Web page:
Montrose Historic District (Montrose, Pennsylvania) facts for kids
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Montrose Historic District
Montrose Fire Department, August 2009
|Location||Roughly bounded by Wyalusing, Owego, Spruce and Chenango Streets; Lake Avenue; High and Turrell Streets; Grow Avenue; and Jessup Street, Montrose, Pennsylvania|
|Area||247.5 acres (100.2 ha)|
|Built||c. 1812-c. 1935|
|Architectural style||Greek Revival, Queen Anne, Italianate, Gothic Revival|
|NRHP reference No.||11000342|
|Added to NRHP||June 8, 2011|
The Montrose Historic District is a national historic district located in Montrose, Susquehanna County, Pennsylvania. The district encompasses 386 contributing buildings and two contributing sites in the central business district and surrounding residential areas of Montrose.
History and architectural features
The historic buildings in this district were erected roughly between 1812 and 1935, and include textbook examples of Greek Revival, Queen Anne, Italianate, and Gothic Revival style architecture. The district is centered on the Susquehanna County Courthouse Complex.
In addition to the Courthouse complex, the Sylvanus Mulford House and Silver Lake Bank are separately listed on the National Register of Historic Places. Other notable buildings include the United Fire Company aka the Jessup house (c. 1855), Montrose Theater (c. 1920), Lyons Building at 13 Public Avenue, Sayre Building (1894), Loomis Building (1893), Masonic Lodge, Phoenix Block (1854), Tarbell Hotel (1914, 1870), William H. Cooper House (1860), Susquehanna County Historical Society and Free Library Association (1907), Bridgewater Baptist Church, First Presbyterian Church, Montrose United Methodist Church, and Holy Name of Mary Chapel Catholic Church (1886).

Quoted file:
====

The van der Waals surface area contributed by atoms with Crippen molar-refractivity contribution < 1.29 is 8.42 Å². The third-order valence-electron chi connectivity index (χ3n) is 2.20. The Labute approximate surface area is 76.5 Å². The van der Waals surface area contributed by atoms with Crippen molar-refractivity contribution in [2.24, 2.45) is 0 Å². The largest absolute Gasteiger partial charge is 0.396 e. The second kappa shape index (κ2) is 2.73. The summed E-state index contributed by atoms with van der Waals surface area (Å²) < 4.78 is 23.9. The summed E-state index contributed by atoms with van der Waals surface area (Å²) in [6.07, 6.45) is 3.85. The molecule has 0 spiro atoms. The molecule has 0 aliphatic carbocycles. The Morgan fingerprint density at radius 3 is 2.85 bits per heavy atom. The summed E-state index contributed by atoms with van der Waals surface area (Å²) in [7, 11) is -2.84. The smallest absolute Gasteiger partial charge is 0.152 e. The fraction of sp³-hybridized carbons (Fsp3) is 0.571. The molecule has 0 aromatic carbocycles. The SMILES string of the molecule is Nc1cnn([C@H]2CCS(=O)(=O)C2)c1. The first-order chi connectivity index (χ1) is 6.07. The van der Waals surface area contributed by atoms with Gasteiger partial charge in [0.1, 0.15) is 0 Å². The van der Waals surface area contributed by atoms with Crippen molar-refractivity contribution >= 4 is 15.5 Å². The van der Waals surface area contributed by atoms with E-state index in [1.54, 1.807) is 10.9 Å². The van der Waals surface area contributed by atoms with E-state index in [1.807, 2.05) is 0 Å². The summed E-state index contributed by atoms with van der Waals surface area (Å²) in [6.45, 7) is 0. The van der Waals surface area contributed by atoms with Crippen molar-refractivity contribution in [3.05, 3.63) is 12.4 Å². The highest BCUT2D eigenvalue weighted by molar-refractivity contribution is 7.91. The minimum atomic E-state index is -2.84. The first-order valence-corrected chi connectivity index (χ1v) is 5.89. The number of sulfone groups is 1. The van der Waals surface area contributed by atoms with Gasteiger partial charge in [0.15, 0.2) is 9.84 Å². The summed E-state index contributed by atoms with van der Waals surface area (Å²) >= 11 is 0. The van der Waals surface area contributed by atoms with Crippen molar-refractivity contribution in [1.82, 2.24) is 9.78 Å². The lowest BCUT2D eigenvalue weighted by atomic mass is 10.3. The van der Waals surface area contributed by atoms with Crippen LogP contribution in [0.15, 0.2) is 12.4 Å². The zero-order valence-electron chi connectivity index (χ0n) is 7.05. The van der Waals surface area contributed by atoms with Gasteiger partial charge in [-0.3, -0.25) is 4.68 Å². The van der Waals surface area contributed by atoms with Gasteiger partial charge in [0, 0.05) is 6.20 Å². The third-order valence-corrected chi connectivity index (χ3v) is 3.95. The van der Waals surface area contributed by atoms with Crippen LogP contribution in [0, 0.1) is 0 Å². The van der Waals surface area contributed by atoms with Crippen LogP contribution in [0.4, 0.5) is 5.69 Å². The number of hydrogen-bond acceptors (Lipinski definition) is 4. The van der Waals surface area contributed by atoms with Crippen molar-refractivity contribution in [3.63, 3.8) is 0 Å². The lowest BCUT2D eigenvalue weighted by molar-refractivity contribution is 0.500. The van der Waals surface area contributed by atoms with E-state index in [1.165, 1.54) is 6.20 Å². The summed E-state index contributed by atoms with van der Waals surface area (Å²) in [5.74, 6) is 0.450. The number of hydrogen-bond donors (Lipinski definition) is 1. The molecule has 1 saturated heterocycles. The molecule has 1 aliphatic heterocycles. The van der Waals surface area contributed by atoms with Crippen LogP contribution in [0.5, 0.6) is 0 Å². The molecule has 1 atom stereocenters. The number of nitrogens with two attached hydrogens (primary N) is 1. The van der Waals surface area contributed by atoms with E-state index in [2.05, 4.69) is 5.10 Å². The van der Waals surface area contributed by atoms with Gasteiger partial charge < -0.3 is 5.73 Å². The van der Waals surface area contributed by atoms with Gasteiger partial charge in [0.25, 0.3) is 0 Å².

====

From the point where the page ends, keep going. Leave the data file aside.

Placement of this district on the National Register of Historic Places
The nomination materials for placement of the Montrose Historic District (Montrose, Pennsylvania) on the National Register of Historic Places were reviewed by Pennsylvania's Historic Preservation Board on February 1, 2011 at 9:45 a.m. at the Labor and Industry Building in Harrisburg. Also considered for National Register placement at this meeting were: the Alden Villa in Lebanon County, the McCook Family Estate and the John A. Brashear House and Factory in Pittsburgh, the Quakertown Historic District in Bucks County, the Robb Farm in Huntingdon County, Wilpen Hall in Sewickley, and the Tindley Temple United Methodist Church and Marian Anderson House in Philadelphia, as well as multiple historic African American churches in Philadelphia that were presented together on a "Multiple Property Documentation Form."
This historic district was then officially added to the National Register of Historic Places later in 2011.
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